Five Training Rules for Busy People
Five Training Rules for Busy People
The biggest challenge I encounter with emerging cyclists is their inability to stick to the preparation. This is largely due to their hectic schedules and demand with work, school, family and plain old life. Having ridden for more than 40 years and interviewing other lifelong cyclists, I’ve developed five rules to help busy people become cyclists capable of not just finishing, but truly enjoying the Best Buddies Challenge rides.
Rule One: Get Organized
Have your bike ready to go. When I first ride with a person I’m often alarmed by their level of disorganization. If every time you ride involves several minutes to scour closets and buckets in search of shoes and a helmet, you’ll become discouraged. This organization also includes management of your time, be it the short term of your work week or the long term of your calendar preparation from day one all the way to the big day. Part of this longer term organization includes setting goals and celebrating milestones.
Rule Two: Be Flexible
This rule is of particular importance during the winter months when weather and darkness can constrain your outdoor training options. Too many beginners build hard-and-fast schedules and timetables only to be discouraged by those elements of weather and light and workload. I try to plan in 10-day chunks that include indoor training for those bad weather days or schedule obligations. Adding in equipment like good rain gear, cold weather clothing, and lights can vastly enhance your training options.
Rule Three: Diversify
I chant a mantra that most pros repeat: “Ride More; Train Less.” The most common mistake is to bring a treadmill mentality to bicycling. The best thing about cycling is how many different ways you can enjoy the activity. By “Riding More” I stress the need to ride for utility (shopping, commuting, etc.) and pleasure, which means recreational touring or simply riding for coffee, ice cream, dining, etc. And no, we need not wear Lycra every time we ride. Those miles are just as important during rest cycles.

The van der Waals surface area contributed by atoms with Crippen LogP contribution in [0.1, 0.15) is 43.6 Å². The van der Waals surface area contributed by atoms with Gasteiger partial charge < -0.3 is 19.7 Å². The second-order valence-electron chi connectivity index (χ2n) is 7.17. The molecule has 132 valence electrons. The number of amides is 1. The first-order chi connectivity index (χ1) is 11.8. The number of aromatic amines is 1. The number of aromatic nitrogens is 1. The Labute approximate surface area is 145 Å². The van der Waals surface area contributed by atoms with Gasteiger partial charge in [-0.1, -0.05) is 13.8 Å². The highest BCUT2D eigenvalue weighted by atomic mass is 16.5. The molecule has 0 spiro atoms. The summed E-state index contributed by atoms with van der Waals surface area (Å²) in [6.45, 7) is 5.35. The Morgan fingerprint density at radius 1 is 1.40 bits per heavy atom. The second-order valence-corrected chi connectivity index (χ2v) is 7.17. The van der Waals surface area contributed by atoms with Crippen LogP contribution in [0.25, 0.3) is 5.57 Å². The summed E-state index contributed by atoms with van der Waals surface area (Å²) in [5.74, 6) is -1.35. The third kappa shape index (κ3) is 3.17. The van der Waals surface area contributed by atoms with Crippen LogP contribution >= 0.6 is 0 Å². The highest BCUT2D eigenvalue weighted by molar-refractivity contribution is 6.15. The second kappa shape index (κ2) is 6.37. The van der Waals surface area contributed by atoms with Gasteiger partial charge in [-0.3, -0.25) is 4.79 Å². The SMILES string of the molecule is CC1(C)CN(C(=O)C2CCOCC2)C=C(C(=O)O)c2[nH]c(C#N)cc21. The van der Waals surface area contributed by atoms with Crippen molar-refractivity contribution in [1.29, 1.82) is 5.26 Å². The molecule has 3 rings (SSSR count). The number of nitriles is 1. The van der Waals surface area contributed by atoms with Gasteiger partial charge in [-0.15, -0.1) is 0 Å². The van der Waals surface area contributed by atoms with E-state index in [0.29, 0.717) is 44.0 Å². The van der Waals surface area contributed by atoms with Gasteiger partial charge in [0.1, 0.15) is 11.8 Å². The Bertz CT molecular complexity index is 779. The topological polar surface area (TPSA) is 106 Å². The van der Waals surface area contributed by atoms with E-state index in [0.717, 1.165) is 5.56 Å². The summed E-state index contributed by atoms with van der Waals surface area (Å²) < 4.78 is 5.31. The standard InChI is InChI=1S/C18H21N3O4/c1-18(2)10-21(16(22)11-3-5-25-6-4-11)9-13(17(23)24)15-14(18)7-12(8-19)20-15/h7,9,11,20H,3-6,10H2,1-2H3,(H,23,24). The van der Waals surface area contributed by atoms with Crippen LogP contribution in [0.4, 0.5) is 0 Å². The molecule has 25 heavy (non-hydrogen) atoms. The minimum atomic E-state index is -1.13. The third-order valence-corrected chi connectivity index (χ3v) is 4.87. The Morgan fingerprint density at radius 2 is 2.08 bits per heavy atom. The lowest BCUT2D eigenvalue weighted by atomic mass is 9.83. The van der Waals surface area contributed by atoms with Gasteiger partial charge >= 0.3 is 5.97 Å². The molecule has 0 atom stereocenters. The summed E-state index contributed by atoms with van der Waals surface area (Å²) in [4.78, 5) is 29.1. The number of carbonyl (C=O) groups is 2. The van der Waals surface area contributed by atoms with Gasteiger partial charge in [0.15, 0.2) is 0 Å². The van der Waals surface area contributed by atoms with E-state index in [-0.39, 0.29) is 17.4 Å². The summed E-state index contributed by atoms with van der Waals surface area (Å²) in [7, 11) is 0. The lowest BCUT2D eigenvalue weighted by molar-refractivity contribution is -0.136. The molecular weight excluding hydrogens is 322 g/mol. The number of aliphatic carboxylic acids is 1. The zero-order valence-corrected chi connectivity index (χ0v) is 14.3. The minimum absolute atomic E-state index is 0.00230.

While I state “Train Less,” we still must train. Training should be mixed between endurance and intensity. Integration of strength training – which may include everything from weights to gym work to cross training to yoga – is equally important, especially for middle age riders. Don’t forget to mix in walking, dancing and other physical activities that bring you joy!
Rule Four: Rest
While our society gives enormous attention to cardiovascular fitness and/or weight loss, we focus little on the musculoskeletal health. Be careful not to use a Tour de France pro or even a regional hot shot as your benchmark for training. The key to this process is rest. For every rider I encounter that is under-trained, I encounter another that has failed to allow their body to recover and reap the benefits of the riding and training they have done. Failure to properly rest will either leave you physically flat, psychologically discouraged or worse, injured.
Rule Five: Don’t Go it Alone
Finding a riding partner or group ride is a key to success. While the metrics of fitness are tremendously important research confirms that being outside with a group is just as important. Busy people are often drawn to the countless “dawn patrol” rides out of assorted coffee shops worldwide. With the advent of Daylight Savings Time, you can find countless club rides in your area that cater to a variety of skill levels. If that seems daunting, recruit just a single person to join you on this journey. Having a riding buddy makes a big difference. They get you out, push you farther, and make you fitter. After all, this IS the Best Buddies Challenge.
Richard Fries is the Director of Cycling Experience for the Best Buddies Challenges. With more than 40 years experience, he has been a racer, commuter, tourist, promoter, advocate, journalist and commentator on the sport and lifestyle of cycling. Having raced at the professional level both in America and Europe, Fries is well known as a race announcer having called countless USA Cycling National Championships, World Cups, and UCI World Championships. But he is also a tireless advocate having recently served as the executive director of MassBike. You can follow him on Strava to learn more.